One notable problem with the book is that there's not really enough advice on how to encourage the style of story that Heartquest wants to create. Sure there's talk of teen romance in Japan from an information point of view, but there's little practical advice on how to deal with it in play. There's plenty of setting examples and general GM advice, but the text rarely comes out and says "this is how you achieve this". An experienced GM could probably work this out from implication, but romance is difficult to get right in an RPG, and I expected more from a product that focuses on it. I suspect a newbie GM or one coming from a Dungeoneering background, might find it hard to get their head around things.

That said, the sample settings are comprehensive, and give a good idea of what each of the different styles of game can look like, and are filled with copious sample characters. These should easily inspire suitably minded players. We have Sendai Academy, a school based teen drama with plenty of angst. There's also Ghost Tamer Myaki, a heroine fighting the demon king, with a cute ghost dog sidekick. Finally there is Steel Heidi, an American written roleplaying setting about a Japanese Manga set in medieval Germany. It works better than it sounds, and has some of the better illustrations. It's a courtly intrigue with swashbuckling highlights, and is probably the setting existing gamers would be more drawn to.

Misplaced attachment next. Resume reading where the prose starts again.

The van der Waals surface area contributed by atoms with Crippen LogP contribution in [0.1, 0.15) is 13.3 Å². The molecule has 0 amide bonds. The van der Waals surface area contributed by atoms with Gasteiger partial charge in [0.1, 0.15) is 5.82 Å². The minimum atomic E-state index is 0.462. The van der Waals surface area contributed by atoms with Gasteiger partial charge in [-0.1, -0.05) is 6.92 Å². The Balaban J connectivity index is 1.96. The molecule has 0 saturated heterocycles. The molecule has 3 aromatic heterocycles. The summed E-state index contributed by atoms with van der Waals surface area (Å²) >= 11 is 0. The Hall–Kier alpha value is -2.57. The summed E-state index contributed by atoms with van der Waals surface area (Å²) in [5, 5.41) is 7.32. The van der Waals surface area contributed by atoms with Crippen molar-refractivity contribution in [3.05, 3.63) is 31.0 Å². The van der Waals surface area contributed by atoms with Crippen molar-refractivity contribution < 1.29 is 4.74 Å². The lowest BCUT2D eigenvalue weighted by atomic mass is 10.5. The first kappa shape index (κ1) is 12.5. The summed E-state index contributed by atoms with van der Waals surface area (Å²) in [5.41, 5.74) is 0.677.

The final chapter is a comprehensive list of things to watch and read for inspiration. I found myself recognising some of these, so maybe the genre isn't as niche as I thought.

Overall: Heartquest won't appeal to everyone, but it does what it does quite well. If you're interested in Manga, or fancy trying your hand at a game that isn't death and mayhem, then you might want to check it out.